Although not all chanters use apichimata, it is very helpful for those learning to chant. Thus, In ByzB, students begin learning the apichimata in their first lesson. The first time you teach an apichima you should teach it using parallage. Once students can remember the pitches then you teach them the Greek phrase. There are a number of reasons to begin teaching apichimata and to teach them early.
Apichimata are representive of the modal genres and give students something solid to link to them. (There is almost a one-one correspondence between the two)
There are a lot of modal genres and apichimata to learn!
The apichimata are great short phrases that reinforce parallage and pitch relationships.
Switching between modes is a skill used in every church service and is a skill that needs to be practiced a lot to reach mastery.
In this version the teacher says the Greek phrase and the student finds the match. For beginners and very young students, the teacher says the phrase as is on the card.
In this version the teacher can say the parallage phrase or the greek phrase. Either way, students put the colored magic notes over the syllables.
I usually start by teaching mode 1 first. It is only ni and pa which are the two pitches that students are most familiar with due to the Ni Pa Vou cards, Greek Letter Cards and first 10 phrases of the Intro Parallage Phases.
I chant the apichima with the curwen hand signs and then have students copy me. Then we do it together a number of times. I ask them to practice each day until our next lesson. I also explain that chanters wouldn't say ni pa pa in a service and that if they remember this at our next lesson I will teach them what chanters say instead. At the next lesson we review ni pa pa several times and then if they are ready I teach them "ah - nah - nes".
When I want students to chant the mode 1 apichima I hold up one finger. This is the first mode taught in the Parallage Phrases.
After teaching the mode 1 apichima I usually teach mode 3. Although mode 3 is in the enharmonic scale and students won't encounter this until mid level 1 parallage phrases, the apichima begins on Ni, is relatively short, and provides concrete practice for going up 3 (from the base of the tetrachord to the top--which is a fairly common jump). It is also helpful for students to know this when you teach the martyries for the diatonic scale (they can see where the two stylized n's come from below the ga).
I teach Mode 3 apichima the same way as mode 1. When I want students to chant the mode 3 apichima I hold up one finger.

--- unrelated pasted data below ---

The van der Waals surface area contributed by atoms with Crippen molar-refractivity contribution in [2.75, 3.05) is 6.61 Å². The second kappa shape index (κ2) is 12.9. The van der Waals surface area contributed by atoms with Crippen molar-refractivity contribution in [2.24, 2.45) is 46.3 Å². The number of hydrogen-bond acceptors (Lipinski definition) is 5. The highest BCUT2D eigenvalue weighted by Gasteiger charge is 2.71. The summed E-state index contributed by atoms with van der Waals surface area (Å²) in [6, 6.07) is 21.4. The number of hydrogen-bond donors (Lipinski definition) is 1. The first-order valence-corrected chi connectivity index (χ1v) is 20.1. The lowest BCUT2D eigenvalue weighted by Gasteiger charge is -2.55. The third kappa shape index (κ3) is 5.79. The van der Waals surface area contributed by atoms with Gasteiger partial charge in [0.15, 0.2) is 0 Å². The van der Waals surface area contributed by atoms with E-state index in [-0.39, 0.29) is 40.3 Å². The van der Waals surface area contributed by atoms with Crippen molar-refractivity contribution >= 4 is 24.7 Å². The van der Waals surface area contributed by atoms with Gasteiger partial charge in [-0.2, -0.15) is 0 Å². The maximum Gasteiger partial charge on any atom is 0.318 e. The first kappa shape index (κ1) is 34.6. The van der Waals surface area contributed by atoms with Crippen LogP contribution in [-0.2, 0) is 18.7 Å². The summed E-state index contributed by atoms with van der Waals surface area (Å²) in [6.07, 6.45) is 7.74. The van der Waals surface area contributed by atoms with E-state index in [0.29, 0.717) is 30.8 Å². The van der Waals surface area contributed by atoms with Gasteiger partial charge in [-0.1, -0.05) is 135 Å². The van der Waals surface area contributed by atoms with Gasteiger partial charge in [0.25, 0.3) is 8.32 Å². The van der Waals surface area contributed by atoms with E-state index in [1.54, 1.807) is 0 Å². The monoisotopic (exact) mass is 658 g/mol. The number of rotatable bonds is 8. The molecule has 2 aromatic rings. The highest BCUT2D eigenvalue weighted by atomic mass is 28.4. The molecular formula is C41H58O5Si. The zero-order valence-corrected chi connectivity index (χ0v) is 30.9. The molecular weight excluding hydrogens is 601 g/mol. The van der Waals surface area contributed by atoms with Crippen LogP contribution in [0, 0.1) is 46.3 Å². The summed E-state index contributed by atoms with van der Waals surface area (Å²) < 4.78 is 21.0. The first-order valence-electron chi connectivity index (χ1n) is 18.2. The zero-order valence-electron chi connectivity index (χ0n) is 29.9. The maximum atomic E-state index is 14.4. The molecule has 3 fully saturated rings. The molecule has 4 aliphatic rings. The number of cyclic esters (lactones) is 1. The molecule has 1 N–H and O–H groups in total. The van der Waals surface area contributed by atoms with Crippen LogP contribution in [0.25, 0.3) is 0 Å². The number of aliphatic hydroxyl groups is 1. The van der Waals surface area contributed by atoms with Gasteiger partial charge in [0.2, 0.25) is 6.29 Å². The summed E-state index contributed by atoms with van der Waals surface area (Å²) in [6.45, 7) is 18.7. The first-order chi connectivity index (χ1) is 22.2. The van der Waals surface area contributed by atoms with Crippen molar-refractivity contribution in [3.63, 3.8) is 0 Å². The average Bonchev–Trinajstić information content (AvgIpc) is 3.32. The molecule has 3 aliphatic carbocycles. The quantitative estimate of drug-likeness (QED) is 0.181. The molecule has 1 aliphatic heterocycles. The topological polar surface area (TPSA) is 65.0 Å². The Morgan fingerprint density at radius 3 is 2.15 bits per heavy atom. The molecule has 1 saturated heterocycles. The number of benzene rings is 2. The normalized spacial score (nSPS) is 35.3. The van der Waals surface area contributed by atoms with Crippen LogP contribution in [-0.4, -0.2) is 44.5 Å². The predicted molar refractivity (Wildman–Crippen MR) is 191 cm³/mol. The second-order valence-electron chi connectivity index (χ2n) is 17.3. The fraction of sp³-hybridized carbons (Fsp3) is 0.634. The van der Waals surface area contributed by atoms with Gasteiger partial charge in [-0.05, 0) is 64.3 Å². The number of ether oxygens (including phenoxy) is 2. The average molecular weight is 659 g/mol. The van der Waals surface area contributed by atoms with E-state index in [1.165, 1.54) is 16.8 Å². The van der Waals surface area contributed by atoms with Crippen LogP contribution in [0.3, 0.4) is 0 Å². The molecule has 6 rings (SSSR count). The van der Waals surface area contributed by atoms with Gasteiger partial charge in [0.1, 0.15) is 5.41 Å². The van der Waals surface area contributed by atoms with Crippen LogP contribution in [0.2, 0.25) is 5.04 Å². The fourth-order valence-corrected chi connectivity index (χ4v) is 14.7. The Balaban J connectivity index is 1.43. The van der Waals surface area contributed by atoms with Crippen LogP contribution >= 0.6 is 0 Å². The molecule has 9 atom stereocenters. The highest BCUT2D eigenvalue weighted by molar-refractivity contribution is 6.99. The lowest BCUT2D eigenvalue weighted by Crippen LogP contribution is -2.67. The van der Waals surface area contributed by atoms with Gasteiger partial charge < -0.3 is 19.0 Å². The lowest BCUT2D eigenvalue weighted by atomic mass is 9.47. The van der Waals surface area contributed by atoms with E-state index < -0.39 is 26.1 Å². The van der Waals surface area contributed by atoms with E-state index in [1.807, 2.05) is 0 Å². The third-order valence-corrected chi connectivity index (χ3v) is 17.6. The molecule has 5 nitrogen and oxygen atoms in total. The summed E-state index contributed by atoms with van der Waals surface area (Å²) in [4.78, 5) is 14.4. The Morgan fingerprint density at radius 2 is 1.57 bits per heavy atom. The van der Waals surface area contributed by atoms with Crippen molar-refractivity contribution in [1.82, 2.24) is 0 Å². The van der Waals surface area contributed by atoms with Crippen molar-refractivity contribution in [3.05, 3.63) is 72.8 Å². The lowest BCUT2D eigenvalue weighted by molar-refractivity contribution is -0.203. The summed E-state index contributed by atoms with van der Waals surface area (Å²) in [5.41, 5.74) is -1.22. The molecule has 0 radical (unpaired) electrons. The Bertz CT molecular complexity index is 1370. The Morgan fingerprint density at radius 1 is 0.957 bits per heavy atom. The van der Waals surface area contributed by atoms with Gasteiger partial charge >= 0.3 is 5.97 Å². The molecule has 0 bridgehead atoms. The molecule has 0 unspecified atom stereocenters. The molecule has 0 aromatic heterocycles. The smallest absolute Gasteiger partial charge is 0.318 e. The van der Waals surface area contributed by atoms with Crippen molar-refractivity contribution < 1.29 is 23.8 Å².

Once students know mode 1 and 3 apichimata in parallage and in Greek, we play "Play or Pass".
Play or Pass
In this game, the teacher does the hand sign for the apichima. Students take turns saying the apichima for the mode that the teacher signals. They can say the apichima in parallage or Greek (which ever they are most comfortable with). Then everyone repeats the apichima in the opposite form. If the student said ni - pa - pa for mode 1 everyone would repeat the apichima on the same pitches but saying ah - nah - nes.
The interesting thing is that often during a students turn they will adapt the apichima pitches to the range that they are comfortable in. This is true when students do the apichimata for the parallage phrases as well. This flexibility is useful for the future when they are chanting and have to adapt to the priest or deacon's pitch.
Plagal of the 4th
Next, I teach the apichima for the plagal of mode 4. The hand sign is four fingers, but pointing sideways (all plagals are the number but held sideways). Once again, this apichima starts on ni, which is helpful for students early on. To practice, play "Play or Pass." This is the second mode that is taught in the Level 1 Parallage Phrases.
Mode 4 Legetos
Next I teach Mode 4 Legetos. It is a little harder for students but at least it is still in the lower tetrachord and the diatonic scale. This is the third mode that is taught in the Level 1 Parallage Phrases.
Once students know four apichimata it is worth playing Apichimata Bingo. There are a number of different ways to use the Apichimata Bingo Mats.
Teacher Led: Variation 1: (Using the Ni Pa Vou side) The teacher says the apichima in Ni Pa Vou form and the student puts one magic note on the Apichima. Variation 2: (Using the Ni Pa Vou side) The teacher says the apichima using the Greek phrase and the students repeat the apichima using the Greek phrase and then puts a magic note on the corresponding parallage phrase. Variation 3: (using the Greek phrase side) The teacher say the apichima using parallage. The students repeat it and then place the corresponding magic notes on the Greek phrase. Then everyone chants the apichima together using the Greek phrase
Student Partners: One students has the Greek phrases side up and the other student has the parallage side up. Students take turns picking an apichima from their board and saying it for their partner. Their partner repeats what the other student says and then places one magic note (for the ni pa vou side) or multiple magic notes (for the Greek phrases). They they say the apichima in the opposite format.
With Mode Key Cards:As students begin learning the mode keys in the Level 1 Parallage Phrase cards you can start using the Mode Key cards to request the apichimata.
Have the students turn to the side with the Greek phrases. When the teachers says "go," students chant each apichima in Greek and place the corresponding magic notes on the bingo card as quickly as they can. When they are done they yell, "Telos!" When everyone is done, review each mode---starting with Mode 1. Use the hand sign with each mode.